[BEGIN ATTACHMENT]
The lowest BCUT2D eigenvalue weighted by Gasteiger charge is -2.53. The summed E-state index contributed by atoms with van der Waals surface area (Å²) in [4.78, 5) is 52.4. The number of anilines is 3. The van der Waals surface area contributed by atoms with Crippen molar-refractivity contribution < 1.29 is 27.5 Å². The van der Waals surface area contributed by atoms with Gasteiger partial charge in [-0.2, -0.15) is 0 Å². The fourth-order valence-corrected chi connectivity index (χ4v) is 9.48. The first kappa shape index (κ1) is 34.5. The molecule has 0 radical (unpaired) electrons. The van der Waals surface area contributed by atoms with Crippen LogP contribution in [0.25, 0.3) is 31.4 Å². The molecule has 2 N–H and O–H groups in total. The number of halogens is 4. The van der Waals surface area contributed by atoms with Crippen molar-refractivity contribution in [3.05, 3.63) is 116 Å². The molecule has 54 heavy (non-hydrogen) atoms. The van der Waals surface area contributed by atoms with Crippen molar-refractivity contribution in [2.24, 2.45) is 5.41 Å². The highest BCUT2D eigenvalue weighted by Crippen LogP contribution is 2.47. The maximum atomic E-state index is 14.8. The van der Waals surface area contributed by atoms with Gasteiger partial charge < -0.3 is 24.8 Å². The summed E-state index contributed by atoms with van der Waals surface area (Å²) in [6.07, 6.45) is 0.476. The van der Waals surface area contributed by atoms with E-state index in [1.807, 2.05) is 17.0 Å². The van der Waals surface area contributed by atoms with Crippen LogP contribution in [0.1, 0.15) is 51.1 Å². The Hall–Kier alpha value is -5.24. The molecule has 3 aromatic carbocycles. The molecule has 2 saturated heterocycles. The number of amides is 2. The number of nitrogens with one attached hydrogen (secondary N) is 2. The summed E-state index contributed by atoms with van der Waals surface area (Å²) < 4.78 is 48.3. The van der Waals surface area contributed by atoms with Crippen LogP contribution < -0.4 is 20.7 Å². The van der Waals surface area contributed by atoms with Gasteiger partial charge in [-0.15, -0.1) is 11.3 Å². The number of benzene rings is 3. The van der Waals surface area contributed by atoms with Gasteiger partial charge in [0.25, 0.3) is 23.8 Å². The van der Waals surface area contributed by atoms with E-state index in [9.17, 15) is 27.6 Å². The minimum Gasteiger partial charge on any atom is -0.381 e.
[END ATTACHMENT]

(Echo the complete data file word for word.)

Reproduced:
The lowest BCUT2D eigenvalue weighted by Gasteiger charge is -2.53. The summed E-state index contributed by atoms with van der Waals surface area (Å²) in [4.78, 5) is 52.4. The number of anilines is 3. The van der Waals surface area contributed by atoms with Crippen molar-refractivity contribution < 1.29 is 27.5 Å². The van der Waals surface area contributed by atoms with Gasteiger partial charge in [-0.2, -0.15) is 0 Å². The fourth-order valence-corrected chi connectivity index (χ4v) is 9.48. The first kappa shape index (κ1) is 34.5. The molecule has 0 radical (unpaired) electrons. The van der Waals surface area contributed by atoms with Crippen LogP contribution in [0.25, 0.3) is 31.4 Å². The molecule has 2 N–H and O–H groups in total. The number of halogens is 4. The van der Waals surface area contributed by atoms with Crippen molar-refractivity contribution in [3.05, 3.63) is 116 Å². The molecule has 54 heavy (non-hydrogen) atoms. The van der Waals surface area contributed by atoms with Crippen molar-refractivity contribution in [2.24, 2.45) is 5.41 Å². The highest BCUT2D eigenvalue weighted by Crippen LogP contribution is 2.47. The maximum atomic E-state index is 14.8. The van der Waals surface area contributed by atoms with Gasteiger partial charge < -0.3 is 24.8 Å². The summed E-state index contributed by atoms with van der Waals surface area (Å²) in [6.07, 6.45) is 0.476. The van der Waals surface area contributed by atoms with E-state index in [1.807, 2.05) is 17.0 Å². The van der Waals surface area contributed by atoms with Crippen LogP contribution in [0.1, 0.15) is 51.1 Å². The Hall–Kier alpha value is -5.24. The molecule has 3 aromatic carbocycles. The molecule has 2 saturated heterocycles. The number of amides is 2. The number of nitrogens with one attached hydrogen (secondary N) is 2. The summed E-state index contributed by atoms with van der Waals surface area (Å²) < 4.78 is 48.3. The van der Waals surface area contributed by atoms with Crippen LogP contribution < -0.4 is 20.7 Å². The van der Waals surface area contributed by atoms with Gasteiger partial charge in [-0.15, -0.1) is 11.3 Å². The number of benzene rings is 3. The van der Waals surface area contributed by atoms with Gasteiger partial charge in [0.25, 0.3) is 23.8 Å². The van der Waals surface area contributed by atoms with E-state index in [9.17, 15) is 27.6 Å². The minimum Gasteiger partial charge on any atom is -0.381 e.